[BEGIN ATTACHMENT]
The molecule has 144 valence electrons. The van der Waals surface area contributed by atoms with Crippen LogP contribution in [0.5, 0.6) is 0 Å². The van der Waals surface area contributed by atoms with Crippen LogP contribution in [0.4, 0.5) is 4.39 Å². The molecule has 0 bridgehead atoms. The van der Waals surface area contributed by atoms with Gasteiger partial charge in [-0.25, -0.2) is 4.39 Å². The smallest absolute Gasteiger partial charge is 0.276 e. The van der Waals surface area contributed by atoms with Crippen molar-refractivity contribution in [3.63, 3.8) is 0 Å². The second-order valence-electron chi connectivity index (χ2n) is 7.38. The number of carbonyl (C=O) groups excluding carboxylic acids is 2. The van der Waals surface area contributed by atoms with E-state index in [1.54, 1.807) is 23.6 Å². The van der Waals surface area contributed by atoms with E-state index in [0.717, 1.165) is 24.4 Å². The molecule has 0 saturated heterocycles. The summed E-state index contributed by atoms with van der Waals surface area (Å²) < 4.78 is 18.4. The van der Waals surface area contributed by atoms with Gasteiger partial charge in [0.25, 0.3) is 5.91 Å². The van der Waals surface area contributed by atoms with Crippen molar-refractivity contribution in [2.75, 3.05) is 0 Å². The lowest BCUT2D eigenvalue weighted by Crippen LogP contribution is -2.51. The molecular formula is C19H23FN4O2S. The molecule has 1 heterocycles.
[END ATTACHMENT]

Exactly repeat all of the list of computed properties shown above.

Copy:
The molecule has 144 valence electrons. The van der Waals surface area contributed by atoms with Crippen LogP contribution in [0.5, 0.6) is 0 Å². The van der Waals surface area contributed by atoms with Crippen LogP contribution in [0.4, 0.5) is 4.39 Å². The molecule has 0 bridgehead atoms. The van der Waals surface area contributed by atoms with Gasteiger partial charge in [-0.25, -0.2) is 4.39 Å². The smallest absolute Gasteiger partial charge is 0.276 e. The van der Waals surface area contributed by atoms with Crippen molar-refractivity contribution in [3.63, 3.8) is 0 Å². The second-order valence-electron chi connectivity index (χ2n) is 7.38. The number of carbonyl (C=O) groups excluding carboxylic acids is 2. The van der Waals surface area contributed by atoms with E-state index in [1.54, 1.807) is 23.6 Å². The van der Waals surface area contributed by atoms with E-state index in [0.717, 1.165) is 24.4 Å². The molecule has 0 saturated heterocycles. The summed E-state index contributed by atoms with van der Waals surface area (Å²) < 4.78 is 18.4. The van der Waals surface area contributed by atoms with Gasteiger partial charge in [0.25, 0.3) is 5.91 Å². The van der Waals surface area contributed by atoms with Crippen molar-refractivity contribution in [2.75, 3.05) is 0 Å². The lowest BCUT2D eigenvalue weighted by Crippen LogP contribution is -2.51. The molecular formula is C19H23FN4O2S. The molecule has 1 heterocycles.